The Tyrone Mill, Tyrone Ontario

The Tyrone Mill, Tyrone Ontario

The Tyrone Mill, Tyrone Ontario
2656 Concession Rd 7, Tyrone, ON L0B

The Tyrone mill near Bowmanville may be Ontario’s last commercially operated water-powered mill.

Within the sprawling Greater Toronto area, there remains a tranquil oasis where visitors can return to simpler pleasures of Pioneer Ontario. That retreat, one of the last commercially operated water-powered mills in the province is found in the historic village of Tyrone.

As pioneer settlers pushed inland from Lake Ontario, James McFeeters built a flour mill on the waters of Bowmanville Creek, about 18 kilometers north of Bowmanville. It became the main industry in a little growing community. In 1908, with most of Canada’s wheat-growing having moved west, the owner Thomas Goodman converted the building to a feed mill to provide feed to the growing dairy cattle industry.

But even that operation began to flag, bringing in less than $50 a year by the 1970’s. At this point, most mills would have either burned or been converted to a restaurant.  But Bob Shafer, a relocated American, had other plans to continue to operate as a mill, not just any mill. It would be one that continued to use water. At first, he focused on custom cutting logs provided by local farmers. However, after locating a compatible turbine, he restored the mill’s original role to that of grinding grain.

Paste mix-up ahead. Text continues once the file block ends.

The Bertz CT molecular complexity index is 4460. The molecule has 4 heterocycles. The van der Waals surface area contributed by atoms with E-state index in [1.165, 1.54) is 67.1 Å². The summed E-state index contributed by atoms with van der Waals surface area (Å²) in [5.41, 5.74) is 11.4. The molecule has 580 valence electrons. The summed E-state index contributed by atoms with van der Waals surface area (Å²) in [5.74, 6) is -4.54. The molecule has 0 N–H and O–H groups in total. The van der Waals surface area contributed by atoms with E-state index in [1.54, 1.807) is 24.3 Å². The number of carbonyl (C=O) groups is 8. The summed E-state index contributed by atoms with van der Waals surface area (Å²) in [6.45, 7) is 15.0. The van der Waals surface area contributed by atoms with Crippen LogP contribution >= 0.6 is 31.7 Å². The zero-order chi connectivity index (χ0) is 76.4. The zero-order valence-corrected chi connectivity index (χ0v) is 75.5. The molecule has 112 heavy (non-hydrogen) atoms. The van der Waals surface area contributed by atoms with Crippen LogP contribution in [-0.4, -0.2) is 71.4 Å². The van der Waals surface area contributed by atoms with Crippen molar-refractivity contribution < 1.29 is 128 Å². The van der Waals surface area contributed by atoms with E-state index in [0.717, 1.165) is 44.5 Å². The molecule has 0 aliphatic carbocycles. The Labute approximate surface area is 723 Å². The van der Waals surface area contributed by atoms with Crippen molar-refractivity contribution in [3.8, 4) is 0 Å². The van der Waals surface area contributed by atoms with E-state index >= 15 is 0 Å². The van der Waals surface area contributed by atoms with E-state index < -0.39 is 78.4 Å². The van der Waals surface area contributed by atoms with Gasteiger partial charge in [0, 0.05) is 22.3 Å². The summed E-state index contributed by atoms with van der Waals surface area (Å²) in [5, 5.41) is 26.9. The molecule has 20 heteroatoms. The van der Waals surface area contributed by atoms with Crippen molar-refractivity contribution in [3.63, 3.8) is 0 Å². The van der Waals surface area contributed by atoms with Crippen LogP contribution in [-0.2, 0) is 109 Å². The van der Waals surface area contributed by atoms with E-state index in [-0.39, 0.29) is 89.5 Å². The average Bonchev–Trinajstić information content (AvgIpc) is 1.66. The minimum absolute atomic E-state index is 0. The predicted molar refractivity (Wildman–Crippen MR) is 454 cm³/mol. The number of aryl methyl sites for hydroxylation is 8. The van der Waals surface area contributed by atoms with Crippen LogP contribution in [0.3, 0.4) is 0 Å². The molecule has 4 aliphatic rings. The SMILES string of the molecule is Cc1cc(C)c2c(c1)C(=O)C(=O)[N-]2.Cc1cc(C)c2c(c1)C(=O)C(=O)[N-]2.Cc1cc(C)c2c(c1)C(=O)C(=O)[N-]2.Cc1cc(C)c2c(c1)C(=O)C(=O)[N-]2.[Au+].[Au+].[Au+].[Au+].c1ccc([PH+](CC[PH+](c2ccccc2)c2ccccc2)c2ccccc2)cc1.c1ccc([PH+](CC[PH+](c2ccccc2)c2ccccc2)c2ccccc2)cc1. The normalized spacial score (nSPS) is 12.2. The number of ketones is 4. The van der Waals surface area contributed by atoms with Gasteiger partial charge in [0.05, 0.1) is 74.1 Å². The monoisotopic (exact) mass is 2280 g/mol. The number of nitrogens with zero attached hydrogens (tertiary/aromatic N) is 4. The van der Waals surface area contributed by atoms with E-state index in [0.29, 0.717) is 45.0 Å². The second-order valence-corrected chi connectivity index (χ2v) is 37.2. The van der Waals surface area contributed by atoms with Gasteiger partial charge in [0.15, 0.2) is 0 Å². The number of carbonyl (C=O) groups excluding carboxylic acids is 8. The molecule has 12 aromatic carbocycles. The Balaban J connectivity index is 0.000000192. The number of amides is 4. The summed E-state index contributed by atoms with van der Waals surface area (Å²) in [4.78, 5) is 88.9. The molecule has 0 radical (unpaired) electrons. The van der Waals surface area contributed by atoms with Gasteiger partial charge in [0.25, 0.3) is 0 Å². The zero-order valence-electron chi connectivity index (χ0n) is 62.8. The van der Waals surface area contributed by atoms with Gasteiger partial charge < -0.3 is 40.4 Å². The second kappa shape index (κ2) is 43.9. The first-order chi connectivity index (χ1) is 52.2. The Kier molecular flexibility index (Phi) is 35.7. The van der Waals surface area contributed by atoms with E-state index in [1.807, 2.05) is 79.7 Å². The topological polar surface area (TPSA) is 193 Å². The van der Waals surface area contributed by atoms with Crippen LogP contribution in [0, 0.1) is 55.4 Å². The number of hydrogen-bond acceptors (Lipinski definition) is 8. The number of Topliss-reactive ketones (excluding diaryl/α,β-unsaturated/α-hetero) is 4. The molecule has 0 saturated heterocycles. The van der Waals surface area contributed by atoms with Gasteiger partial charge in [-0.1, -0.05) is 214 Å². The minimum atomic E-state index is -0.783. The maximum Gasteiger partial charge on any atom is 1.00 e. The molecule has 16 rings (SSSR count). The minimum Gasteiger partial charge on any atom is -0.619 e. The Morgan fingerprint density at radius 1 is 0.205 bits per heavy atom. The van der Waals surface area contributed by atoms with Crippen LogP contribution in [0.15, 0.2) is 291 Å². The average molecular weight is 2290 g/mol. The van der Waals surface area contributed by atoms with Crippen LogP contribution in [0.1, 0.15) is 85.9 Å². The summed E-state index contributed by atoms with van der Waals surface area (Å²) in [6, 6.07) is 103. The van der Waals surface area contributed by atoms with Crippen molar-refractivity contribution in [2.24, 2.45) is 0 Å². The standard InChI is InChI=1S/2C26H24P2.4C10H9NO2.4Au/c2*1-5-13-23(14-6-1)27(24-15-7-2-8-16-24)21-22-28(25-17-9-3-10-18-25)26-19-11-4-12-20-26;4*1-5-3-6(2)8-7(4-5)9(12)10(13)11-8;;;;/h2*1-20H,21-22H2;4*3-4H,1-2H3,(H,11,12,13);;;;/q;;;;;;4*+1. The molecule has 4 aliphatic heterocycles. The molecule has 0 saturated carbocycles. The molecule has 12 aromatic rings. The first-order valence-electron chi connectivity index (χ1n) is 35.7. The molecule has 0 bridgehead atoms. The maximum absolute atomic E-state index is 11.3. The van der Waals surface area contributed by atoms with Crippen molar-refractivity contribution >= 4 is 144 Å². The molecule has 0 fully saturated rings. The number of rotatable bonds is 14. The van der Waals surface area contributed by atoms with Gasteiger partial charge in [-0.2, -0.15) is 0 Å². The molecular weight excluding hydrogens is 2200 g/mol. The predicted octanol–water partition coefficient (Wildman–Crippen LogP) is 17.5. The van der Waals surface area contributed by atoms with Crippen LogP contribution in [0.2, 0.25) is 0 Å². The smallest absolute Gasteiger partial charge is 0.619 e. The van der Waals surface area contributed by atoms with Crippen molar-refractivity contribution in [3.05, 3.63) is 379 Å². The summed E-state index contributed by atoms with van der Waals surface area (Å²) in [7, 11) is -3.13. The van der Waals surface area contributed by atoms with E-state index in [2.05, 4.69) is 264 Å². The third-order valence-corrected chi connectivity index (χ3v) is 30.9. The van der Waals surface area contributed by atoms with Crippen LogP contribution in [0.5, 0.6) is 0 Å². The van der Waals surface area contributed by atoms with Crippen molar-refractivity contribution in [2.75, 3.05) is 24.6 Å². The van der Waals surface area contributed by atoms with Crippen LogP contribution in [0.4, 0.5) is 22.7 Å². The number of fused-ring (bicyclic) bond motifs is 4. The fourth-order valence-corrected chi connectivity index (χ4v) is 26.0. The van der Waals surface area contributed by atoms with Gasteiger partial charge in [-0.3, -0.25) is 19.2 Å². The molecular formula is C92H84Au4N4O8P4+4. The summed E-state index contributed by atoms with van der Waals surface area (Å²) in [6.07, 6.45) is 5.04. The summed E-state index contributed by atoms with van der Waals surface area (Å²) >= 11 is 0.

Today, the Tyrone mill has become a popular day trip destinations for families and history lovers who wish to flee the maddening world of ceaseless traffic and the tedium of urban sprawl.  The mill offer not just its own grain, but also fresh apple cider (in season) and its specialty, hot an tender freshly baked doughnuts.

Visitors may also climb the wooden steps to the second floor to view the wood working room, where a system of pulleys is also run by water power. At the rear of the mill, a small lookout over the millpond may reveal ducks, geese and possibly a pair of swans.

Meanwhile, Tyrone’s main street offers up other vestiges of Ontario’s pioneer days, including an early schoolhouse, churches, and a stone blacksmith shop.

Information Source: From Author Ron Brown and his book the “Top 150 most unusual things to see in Ontario”





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